Brian est dans le cuisine.

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Oh mon dieu.  There’s someone in the kitchen.

I hear them.  They are clanking a cup.

I just heard them cough.  Did you hear that?

Oh no.  It’s happening again.

Brian is in the kitchen.

Merde, Brian.  Why are you always in my kitchen? Porquoi?

I’m walking in, Brian.

I am.

Right now.

Oh yeah.  This is great.  This is a new level, Brian. Even though you are wearing a shirt that looks like a refrigerator, I can tell you are not actually a refrigerator.  First, you are wearing cargo shorts.  Second, you have a new style of facial hair that seems post-modern somehow.  And you have that strange cough all the time. Why are you coughing so much?

Oh!  Quoi? You’re making me an espresso?  Okay, fine.  You can be in my kitchen.

This time, Brian.

Seriously, I’m on to you.  You need to get your own effing kitchen. You can rent them as part of an apartment or you can buy a house or you can just continually stay in airbnbs like I did during a dark period of my life when I had just dropped out of that online med school and I thought I wanted to write a book about crows.  I was wrong.  Both about online med school and the crows.

Anyway, so, while Brian’s making me a little afternoon espresso,  I will tell you about Brian and the kitchen.  This is a phrase that French people know.  Other people know it too. I think.  But, I know it because French people learn English by repeatedly saying the phrase “Brian is in the kitchen” over and over again. At least, this is my understanding of English education in France.

So that’s why the following isn’t an uncommon conversation in Paris or Lyon or possibly even in Montreal:

Me: Hey!

Jacque Pierre Leclerc: Brian is in the Kitchen.

Me: What? Really!  Is he like your friend? Is he making you dinner?

Jacque: Brian is in the kitchen.

Me: Hmm.  You seem annoyed at this fact.

JPL: Brian is in the kitchen.

Me: What happened between you and this guy?  Is this some kind of bad Tinder experience?

Jacque-attack: Brian is in the kitchen.

Me: I feel like Brian is a metaphor here for your deep internal sadness.  Is that right? Man, I should have gone to online psychiatrist school.  Damn it.  Why did I spend so much time with those crows?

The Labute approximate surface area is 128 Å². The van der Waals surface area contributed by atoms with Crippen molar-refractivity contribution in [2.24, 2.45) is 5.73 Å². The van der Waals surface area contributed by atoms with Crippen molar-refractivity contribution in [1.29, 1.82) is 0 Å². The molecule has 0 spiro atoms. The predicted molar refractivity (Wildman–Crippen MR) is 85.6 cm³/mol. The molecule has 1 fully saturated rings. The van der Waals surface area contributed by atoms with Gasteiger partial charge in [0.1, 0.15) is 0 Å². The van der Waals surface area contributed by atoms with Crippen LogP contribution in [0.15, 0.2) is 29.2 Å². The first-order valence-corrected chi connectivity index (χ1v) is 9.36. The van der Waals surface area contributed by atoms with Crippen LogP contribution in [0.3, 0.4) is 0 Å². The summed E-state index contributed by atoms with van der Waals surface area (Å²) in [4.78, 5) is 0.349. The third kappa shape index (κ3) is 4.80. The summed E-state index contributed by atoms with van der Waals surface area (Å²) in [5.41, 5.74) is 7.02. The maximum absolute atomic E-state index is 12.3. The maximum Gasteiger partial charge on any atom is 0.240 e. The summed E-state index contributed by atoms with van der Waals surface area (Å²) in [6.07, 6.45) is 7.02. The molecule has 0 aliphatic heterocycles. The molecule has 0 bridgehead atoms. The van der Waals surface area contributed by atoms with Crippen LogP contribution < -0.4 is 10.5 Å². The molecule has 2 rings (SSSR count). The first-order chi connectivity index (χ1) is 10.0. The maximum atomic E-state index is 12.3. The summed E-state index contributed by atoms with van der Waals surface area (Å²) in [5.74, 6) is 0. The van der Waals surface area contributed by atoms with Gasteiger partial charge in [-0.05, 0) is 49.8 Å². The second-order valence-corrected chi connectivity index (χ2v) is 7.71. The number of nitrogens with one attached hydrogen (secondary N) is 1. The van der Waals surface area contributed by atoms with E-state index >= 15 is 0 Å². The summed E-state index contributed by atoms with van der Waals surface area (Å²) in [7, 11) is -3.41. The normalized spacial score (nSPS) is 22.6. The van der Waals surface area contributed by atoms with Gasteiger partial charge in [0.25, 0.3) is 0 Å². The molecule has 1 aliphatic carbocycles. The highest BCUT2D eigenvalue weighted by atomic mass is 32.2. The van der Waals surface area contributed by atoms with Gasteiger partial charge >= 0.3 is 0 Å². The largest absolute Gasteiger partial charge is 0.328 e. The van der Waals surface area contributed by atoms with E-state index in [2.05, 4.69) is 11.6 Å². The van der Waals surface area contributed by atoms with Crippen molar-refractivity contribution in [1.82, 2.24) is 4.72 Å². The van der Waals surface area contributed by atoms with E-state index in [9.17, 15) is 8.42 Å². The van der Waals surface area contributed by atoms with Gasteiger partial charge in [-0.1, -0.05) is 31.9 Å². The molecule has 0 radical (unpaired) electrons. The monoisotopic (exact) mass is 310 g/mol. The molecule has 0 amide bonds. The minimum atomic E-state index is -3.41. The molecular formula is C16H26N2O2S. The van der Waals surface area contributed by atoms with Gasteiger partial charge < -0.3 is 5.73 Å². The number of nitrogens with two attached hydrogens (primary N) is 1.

Jacque-strappe: Brian is in the kitchen.

Me (sadly): Yeah.  It’s true.  It really is. I get it.  “Brian” is in the “kitchen.”  C’est la vie, mon ami.

***

I often use this phrase when talking to Vincent.  I will be in the kitchen and then loudly say, “Oh no!”

And Vincent will say, “What?”  And then I’ll yell, “BRIAN IS IN THE KITCHEN!”

And then Vincent won’t laugh but rather continue to read Le Monde on his cellular telephone.

But, I will laugh.  And I will wonder one day what happens if Brian is actually in the kitchen.

I don’t know what I’ll do, but this espresso is delicious.  Brian, I can clearly tell you’ve spent a lot of time in the kitchen.

 
 

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37 Replies to “Brian est dans le cuisine.”

    1. My french friends told me about the Gad Elmaleh skit. I heard him on NPR too and then watched the skit. It’s very funny. On NPR, he said the pacing in the US is much different in comedy and I found this totally fascinating, based on my experience at French dinners where my legs go numb but the food is absolutely delicious 🙂

  1. Haha! Repeating ‘Brian is in the kitchen’ is not only mantric but also annoying. If he dies suddenly appear for real, God help you. Haha. Well written. 😀👍

  2. I know a Brian that’s alwayys in the kitchen, but that’s because he’s eating all the food, all the time. He has certainly never made me an espresso. Perhaps my Brian has not yet realised his full kitchen potential. Perhaps it is my destiny to show him his One True Path.

    I’ll do it just as soon as I can get his head out of the fridge.

  3. Hilarious! As a native Montrealaise, I’m pretty sure that your “jacque-strappe” is actually spelled JACQUES – avec un “s” at the end. Good idea you ditched writing about crows; kitchens are more your thing. Especially if Brian (or ____) is prepping you a brew. A bientot!

  4. As an English schoolchild, one of the first phrases I remember learning in French was ‘le singe est dans l’arbre’. Random to say the least, but it’s also incorrect as it means the monkey is inside the tree!! No wonder we’re so bad at languages.

  5. When I went to France for the first time, my ‘French Dad’ tried to impress me with this phrase! His English was fairly limited, but he said it with such conviction! Funny post.

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